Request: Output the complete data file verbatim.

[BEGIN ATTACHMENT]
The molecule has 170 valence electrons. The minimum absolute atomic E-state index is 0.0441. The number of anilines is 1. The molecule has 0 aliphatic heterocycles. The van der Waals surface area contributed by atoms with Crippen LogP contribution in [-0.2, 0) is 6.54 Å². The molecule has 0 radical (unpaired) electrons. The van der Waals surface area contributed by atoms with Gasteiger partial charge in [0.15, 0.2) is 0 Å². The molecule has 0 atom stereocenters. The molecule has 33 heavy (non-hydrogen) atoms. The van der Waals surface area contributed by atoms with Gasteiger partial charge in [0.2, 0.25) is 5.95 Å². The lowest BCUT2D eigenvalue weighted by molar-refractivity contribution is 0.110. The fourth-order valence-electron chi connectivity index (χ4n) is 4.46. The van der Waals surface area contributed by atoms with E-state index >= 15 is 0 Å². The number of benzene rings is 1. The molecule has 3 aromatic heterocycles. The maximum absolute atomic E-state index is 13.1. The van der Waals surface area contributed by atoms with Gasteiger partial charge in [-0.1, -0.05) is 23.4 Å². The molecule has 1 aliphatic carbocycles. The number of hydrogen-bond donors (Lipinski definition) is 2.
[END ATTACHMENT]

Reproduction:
The molecule has 170 valence electrons. The minimum absolute atomic E-state index is 0.0441. The number of anilines is 1. The molecule has 0 aliphatic heterocycles. The van der Waals surface area contributed by atoms with Crippen LogP contribution in [-0.2, 0) is 6.54 Å². The molecule has 0 radical (unpaired) electrons. The van der Waals surface area contributed by atoms with Gasteiger partial charge in [0.15, 0.2) is 0 Å². The molecule has 0 atom stereocenters. The molecule has 33 heavy (non-hydrogen) atoms. The van der Waals surface area contributed by atoms with Gasteiger partial charge in [0.2, 0.25) is 5.95 Å². The lowest BCUT2D eigenvalue weighted by molar-refractivity contribution is 0.110. The fourth-order valence-electron chi connectivity index (χ4n) is 4.46. The van der Waals surface area contributed by atoms with E-state index >= 15 is 0 Å². The number of benzene rings is 1. The molecule has 3 aromatic heterocycles. The maximum absolute atomic E-state index is 13.1. The van der Waals surface area contributed by atoms with Gasteiger partial charge in [-0.1, -0.05) is 23.4 Å². The molecule has 1 aliphatic carbocycles. The number of hydrogen-bond donors (Lipinski definition) is 2.